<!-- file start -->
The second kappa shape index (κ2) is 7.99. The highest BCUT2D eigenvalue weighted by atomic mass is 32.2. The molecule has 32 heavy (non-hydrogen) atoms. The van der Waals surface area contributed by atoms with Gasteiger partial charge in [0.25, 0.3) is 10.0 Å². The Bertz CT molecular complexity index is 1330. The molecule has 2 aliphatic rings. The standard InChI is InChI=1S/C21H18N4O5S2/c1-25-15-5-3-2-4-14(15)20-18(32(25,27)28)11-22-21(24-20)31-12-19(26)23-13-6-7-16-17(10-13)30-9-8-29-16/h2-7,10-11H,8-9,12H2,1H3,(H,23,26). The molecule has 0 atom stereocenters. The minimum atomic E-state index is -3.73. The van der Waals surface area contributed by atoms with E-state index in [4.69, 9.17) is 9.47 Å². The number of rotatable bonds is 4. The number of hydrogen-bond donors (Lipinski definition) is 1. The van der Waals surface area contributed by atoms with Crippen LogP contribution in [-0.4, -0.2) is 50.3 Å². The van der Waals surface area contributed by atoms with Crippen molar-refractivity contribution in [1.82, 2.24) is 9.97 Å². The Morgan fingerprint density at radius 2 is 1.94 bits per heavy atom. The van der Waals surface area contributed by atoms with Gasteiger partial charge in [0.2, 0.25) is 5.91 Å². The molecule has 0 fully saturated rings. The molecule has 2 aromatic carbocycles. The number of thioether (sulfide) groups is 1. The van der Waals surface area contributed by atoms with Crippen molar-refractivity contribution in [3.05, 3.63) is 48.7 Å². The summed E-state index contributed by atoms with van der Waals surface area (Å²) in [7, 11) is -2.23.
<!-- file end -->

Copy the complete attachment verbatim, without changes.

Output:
The second kappa shape index (κ2) is 7.99. The highest BCUT2D eigenvalue weighted by atomic mass is 32.2. The molecule has 32 heavy (non-hydrogen) atoms. The van der Waals surface area contributed by atoms with Gasteiger partial charge in [0.25, 0.3) is 10.0 Å². The Bertz CT molecular complexity index is 1330. The molecule has 2 aliphatic rings. The standard InChI is InChI=1S/C21H18N4O5S2/c1-25-15-5-3-2-4-14(15)20-18(32(25,27)28)11-22-21(24-20)31-12-19(26)23-13-6-7-16-17(10-13)30-9-8-29-16/h2-7,10-11H,8-9,12H2,1H3,(H,23,26). The molecule has 0 atom stereocenters. The minimum atomic E-state index is -3.73. The van der Waals surface area contributed by atoms with E-state index in [4.69, 9.17) is 9.47 Å². The number of rotatable bonds is 4. The number of hydrogen-bond donors (Lipinski definition) is 1. The van der Waals surface area contributed by atoms with Crippen LogP contribution in [-0.4, -0.2) is 50.3 Å². The van der Waals surface area contributed by atoms with Crippen molar-refractivity contribution in [1.82, 2.24) is 9.97 Å². The Morgan fingerprint density at radius 2 is 1.94 bits per heavy atom. The van der Waals surface area contributed by atoms with Gasteiger partial charge in [0.2, 0.25) is 5.91 Å². The molecule has 0 fully saturated rings. The molecule has 2 aromatic carbocycles. The number of thioether (sulfide) groups is 1. The van der Waals surface area contributed by atoms with Crippen molar-refractivity contribution in [3.05, 3.63) is 48.7 Å². The summed E-state index contributed by atoms with van der Waals surface area (Å²) in [7, 11) is -2.23.